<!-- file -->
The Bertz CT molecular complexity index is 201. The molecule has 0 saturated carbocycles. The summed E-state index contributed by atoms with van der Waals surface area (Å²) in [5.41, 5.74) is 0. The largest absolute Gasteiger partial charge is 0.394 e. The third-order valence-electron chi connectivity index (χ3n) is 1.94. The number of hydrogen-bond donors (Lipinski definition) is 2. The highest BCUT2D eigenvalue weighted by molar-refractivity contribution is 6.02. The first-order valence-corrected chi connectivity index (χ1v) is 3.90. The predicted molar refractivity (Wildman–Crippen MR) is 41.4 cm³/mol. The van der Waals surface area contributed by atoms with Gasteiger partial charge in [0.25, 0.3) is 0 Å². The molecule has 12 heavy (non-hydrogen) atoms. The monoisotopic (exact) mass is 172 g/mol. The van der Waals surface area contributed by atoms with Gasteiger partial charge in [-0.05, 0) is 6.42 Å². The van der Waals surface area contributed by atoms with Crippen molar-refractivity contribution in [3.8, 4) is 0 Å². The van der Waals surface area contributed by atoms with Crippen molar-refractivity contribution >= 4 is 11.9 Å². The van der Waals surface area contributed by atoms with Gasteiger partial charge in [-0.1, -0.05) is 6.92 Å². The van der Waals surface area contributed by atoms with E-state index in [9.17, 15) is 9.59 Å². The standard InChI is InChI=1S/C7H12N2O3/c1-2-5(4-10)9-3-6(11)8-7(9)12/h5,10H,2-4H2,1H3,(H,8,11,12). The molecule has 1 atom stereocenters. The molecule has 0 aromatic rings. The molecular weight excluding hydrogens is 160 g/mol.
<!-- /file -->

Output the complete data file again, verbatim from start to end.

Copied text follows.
The Bertz CT molecular complexity index is 201. The molecule has 0 saturated carbocycles. The summed E-state index contributed by atoms with van der Waals surface area (Å²) in [5.41, 5.74) is 0. The largest absolute Gasteiger partial charge is 0.394 e. The third-order valence-electron chi connectivity index (χ3n) is 1.94. The number of hydrogen-bond donors (Lipinski definition) is 2. The highest BCUT2D eigenvalue weighted by molar-refractivity contribution is 6.02. The first-order valence-corrected chi connectivity index (χ1v) is 3.90. The predicted molar refractivity (Wildman–Crippen MR) is 41.4 cm³/mol. The van der Waals surface area contributed by atoms with Gasteiger partial charge in [0.25, 0.3) is 0 Å². The molecule has 12 heavy (non-hydrogen) atoms. The monoisotopic (exact) mass is 172 g/mol. The van der Waals surface area contributed by atoms with Gasteiger partial charge in [-0.05, 0) is 6.42 Å². The van der Waals surface area contributed by atoms with Crippen molar-refractivity contribution in [3.8, 4) is 0 Å². The van der Waals surface area contributed by atoms with Crippen molar-refractivity contribution >= 4 is 11.9 Å². The van der Waals surface area contributed by atoms with Gasteiger partial charge in [-0.1, -0.05) is 6.92 Å². The van der Waals surface area contributed by atoms with E-state index in [9.17, 15) is 9.59 Å². The standard InChI is InChI=1S/C7H12N2O3/c1-2-5(4-10)9-3-6(11)8-7(9)12/h5,10H,2-4H2,1H3,(H,8,11,12). The molecule has 1 atom stereocenters. The molecule has 0 aromatic rings. The molecular weight excluding hydrogens is 160 g/mol.